Convergence with IFRS in an Expanding Europe: Progress and Obstacles Identified by Large Accounting Firm's Survey
Journal of International Accounting, Auditing and Taxation
The International Accounting Standards Board (IASB) acquired greater legitimacy and stature when the European Union (EU) decided to require all listed companies to prepare consolidated accounts based on International Financial Reporting Standards (IFRS) beginning in 2005. This study examines the progress and perceived impediments to convergence in 17 European countries directly affected by the EU's decision. These include: (1) the 10 new EU member countries, (2) EU candidate countries, (3) European Economic Area (EEA) countries, and (4) Switzerland. We utilize data collected by the six largest international accounting firms during their 2002 convergence survey. Additionally, we analyze subsequent events and studies.
While all surveyed countries will either require or effectively allow listed companies to prepare consolidated financial statements in accordance with IFRS by 2005, few are expected to require IFRS for non-listed companies. This suggests the development of a “two-standard” system. The two most significant impediments to convergence identified by the survey appear to be the complicated nature of particular IFRS (including financial instruments) and the tax-orientation of many national accounting systems. Other barriers to convergence include underdeveloped national capital markets, insufficient guidance on first-time application of IFRS, and limited experience with certain types of transactions (e.g. pensions).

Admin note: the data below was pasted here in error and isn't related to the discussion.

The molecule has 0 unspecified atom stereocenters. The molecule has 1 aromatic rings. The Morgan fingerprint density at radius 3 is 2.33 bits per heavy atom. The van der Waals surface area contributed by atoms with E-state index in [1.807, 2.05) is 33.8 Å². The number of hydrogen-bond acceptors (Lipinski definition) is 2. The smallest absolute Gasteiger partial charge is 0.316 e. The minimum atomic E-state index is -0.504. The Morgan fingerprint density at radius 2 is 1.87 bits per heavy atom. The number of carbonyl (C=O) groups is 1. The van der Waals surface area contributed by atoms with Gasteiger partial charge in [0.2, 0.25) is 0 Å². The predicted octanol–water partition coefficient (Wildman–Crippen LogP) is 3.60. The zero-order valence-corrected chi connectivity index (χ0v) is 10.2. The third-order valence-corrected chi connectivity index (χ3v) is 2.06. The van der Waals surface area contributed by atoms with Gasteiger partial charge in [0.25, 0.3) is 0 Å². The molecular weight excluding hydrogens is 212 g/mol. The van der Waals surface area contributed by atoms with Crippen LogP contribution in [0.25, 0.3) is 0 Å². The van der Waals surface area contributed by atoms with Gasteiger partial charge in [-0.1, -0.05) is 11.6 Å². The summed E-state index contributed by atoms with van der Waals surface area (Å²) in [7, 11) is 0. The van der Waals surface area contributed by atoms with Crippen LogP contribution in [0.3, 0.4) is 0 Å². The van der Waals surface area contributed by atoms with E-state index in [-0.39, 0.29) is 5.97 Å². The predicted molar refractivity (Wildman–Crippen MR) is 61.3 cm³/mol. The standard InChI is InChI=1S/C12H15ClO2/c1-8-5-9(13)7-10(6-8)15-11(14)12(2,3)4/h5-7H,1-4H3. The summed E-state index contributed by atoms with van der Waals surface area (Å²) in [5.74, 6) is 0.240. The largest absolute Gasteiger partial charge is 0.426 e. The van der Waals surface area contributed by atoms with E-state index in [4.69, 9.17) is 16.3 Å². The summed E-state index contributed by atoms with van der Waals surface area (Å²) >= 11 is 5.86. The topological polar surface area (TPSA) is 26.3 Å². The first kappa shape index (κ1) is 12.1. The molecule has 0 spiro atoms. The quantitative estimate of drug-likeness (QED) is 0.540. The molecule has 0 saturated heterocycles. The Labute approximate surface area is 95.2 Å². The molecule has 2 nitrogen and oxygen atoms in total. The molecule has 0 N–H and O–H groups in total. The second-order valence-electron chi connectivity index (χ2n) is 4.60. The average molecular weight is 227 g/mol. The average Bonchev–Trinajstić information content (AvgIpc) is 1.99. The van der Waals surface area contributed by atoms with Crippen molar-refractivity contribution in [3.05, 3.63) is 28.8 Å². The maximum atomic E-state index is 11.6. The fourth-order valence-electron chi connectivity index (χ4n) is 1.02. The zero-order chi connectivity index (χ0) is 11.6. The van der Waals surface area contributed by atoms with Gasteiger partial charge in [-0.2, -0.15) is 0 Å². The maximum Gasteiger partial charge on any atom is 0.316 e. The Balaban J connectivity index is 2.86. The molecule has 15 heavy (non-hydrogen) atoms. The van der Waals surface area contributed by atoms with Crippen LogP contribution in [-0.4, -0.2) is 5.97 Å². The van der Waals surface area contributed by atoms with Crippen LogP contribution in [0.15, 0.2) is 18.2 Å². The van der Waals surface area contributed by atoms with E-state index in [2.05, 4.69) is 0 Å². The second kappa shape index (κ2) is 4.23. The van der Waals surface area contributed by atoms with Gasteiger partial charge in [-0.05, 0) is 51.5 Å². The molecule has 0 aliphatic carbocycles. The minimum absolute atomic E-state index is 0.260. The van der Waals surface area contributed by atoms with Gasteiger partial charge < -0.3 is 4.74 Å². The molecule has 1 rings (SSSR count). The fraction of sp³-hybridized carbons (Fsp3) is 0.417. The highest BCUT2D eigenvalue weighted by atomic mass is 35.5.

Larson, Robert K. and Street, Donna L., "Convergence with IFRS in an Expanding Europe: Progress and Obstacles Identified by Large Accounting Firm's Survey" (2004). Accounting Faculty Publications. 32.